When you think of visiting a museum, you probably think of a serious and recognized institution such as one of these 25 Magnificent Museums You Have To Visit In Your Lifetime we showed you some time ago. However, not all museums are traditional. There are also many unusual museums out there, ranging from slightly weird to downright creepy. To find out what strange museums you must visit, check out today’s post with 25 World’s Strangest Museums.
Avanos Hair Museum, Avanos, Turkey
Located in a small cave underneath a pottery shop in the Turkish town of Avanos, the Avanos Hair Museum contains hair samples, names, and addresses from more than 16,000 women from all around the world. The origin of this bizarre museum dates back to some 35 years ago, when a friend of Chez Galip, the potter, had to leave the town and left Galip something to remember her by; she gave him a lock of her hair.
Museum of Bad Art, Somerville and South Weymouth, Massachusetts
The Museum Of Bad Art is a community-based, private institution dedicated to the collection, preservation, exhibition, and celebration of bad art in all its forms and in all its glory. Originally founded in 1993 in Dedham, MA, the museum now has two branches located in Somerville and South Weymouth, MA.
Icelandic Phallological Museum, Reykjavik, Iceland
Located in Iceland’s capital city of Reykjavik, the Icelandic Phallological Museum is the only museum in the world to contain a collection of phallic specimens belonging to all the various types of mammals found in a single country. The museum contains a collection of more than 215 male reproductive parts belonging to almost all the land and sea mammals that can be found in Iceland.
British Lawnmower Museum, Southport, UK
Found in the town of Southport, Northern England, the British Lawnmower Museum is one of the weirdest museums in England. The world’s only lawnmower museum, it houses over 200 restored exhibits with all their history, including lawnmowers belonging to some of UK’s most famous people such as Prince Charles and Princess Diana.
Cancun Underwater Museum, Cancun, Mexico
Located on the ocean floor at the Cancun National Marine Park in Cancun, Mexico, the Cancun Underwater Museum is one of the most unique museums in the world. To draw masses of tourists away from already damaged local coral reefs, almost 500 sculptures were installed to the sea floor. Made of ph-neutral clay, the sculptures also created an artificial reef where coral can grow and marine life can breed.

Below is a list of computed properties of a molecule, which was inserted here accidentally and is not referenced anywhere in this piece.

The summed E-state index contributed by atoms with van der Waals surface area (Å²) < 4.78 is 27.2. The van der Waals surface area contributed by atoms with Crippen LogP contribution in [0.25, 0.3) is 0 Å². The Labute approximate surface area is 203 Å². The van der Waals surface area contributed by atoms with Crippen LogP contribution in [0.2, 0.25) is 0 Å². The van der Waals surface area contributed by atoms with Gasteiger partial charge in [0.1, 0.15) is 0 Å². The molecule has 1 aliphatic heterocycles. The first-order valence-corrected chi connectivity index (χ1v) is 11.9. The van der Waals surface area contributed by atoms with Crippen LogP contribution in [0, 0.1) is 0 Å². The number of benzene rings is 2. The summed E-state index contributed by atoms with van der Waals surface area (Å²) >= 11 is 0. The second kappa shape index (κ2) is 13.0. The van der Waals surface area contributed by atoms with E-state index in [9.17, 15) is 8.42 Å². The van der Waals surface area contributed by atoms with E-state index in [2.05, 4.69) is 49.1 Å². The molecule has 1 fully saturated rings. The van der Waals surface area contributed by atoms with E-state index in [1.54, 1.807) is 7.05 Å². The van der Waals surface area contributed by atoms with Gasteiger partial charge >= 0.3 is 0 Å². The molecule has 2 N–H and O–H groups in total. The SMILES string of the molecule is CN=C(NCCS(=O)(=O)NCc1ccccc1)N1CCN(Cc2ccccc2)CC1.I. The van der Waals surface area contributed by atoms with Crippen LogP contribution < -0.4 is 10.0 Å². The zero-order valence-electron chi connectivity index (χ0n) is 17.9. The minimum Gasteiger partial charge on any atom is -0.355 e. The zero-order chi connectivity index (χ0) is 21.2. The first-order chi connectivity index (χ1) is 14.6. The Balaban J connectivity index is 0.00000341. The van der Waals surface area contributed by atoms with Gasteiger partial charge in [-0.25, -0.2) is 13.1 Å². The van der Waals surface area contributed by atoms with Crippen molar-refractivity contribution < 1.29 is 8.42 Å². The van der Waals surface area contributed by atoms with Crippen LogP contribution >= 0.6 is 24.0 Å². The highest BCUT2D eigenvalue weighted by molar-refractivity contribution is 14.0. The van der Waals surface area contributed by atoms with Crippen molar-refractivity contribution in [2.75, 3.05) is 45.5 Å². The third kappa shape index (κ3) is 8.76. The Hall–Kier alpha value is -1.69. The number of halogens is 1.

Museum of Broken Relationships, Zagreb, Croatia
Located in the beautiful baroque Kulmer Palace in the historical Upper Town of Zagreb, Croatia, the Museum of Broken Relationships offers a unique emotional journey around the world through hundreds of break-ups. Dedicated to failed love relationships, it exhibits personal objects left over from former lovers.
Metamora Museum of Oddities, Metamora, Indiana
Situated some 80 km (50 mi) from Cincinnati in the tiny village of Metamora, Indiana, the Metamora Museum of Oddities is a 2-story museum featuring over 2,000 bizarre artifacts acquired over the years by “Indiana Joe,” the adventuring archaeologist. The exhibits include many unusual pieces of artwork, relics, and pieces of history from the area, as well as from around the world.
Sulabh International Museum of Toilets, Delhi, India
Ranked by the Time Magazine as one of the world’s weirdest museums, the Sulabh International Museum of Toilets features a rare collection of facts, pictures, and objects detailing the historic evolution of toilets from 2500 BC to date. It provides a chronological account of developments relating to technology, toilet related social customs, toilet etiquette, prevailing sanitary conditions, and legislative efforts of the times.
Momofuku Ando Instant Ramen Museum, Ikeda, Japan
Located in the Osaka Prefecture city of Ikeda, the birthplace of instant noodles, the Momofuku Ando Instant Ramen Museum is an interactive educational food museum where visitors learn about the importance of invention and discovery of ramen noodles through informative exhibits and fun hands-on workshops.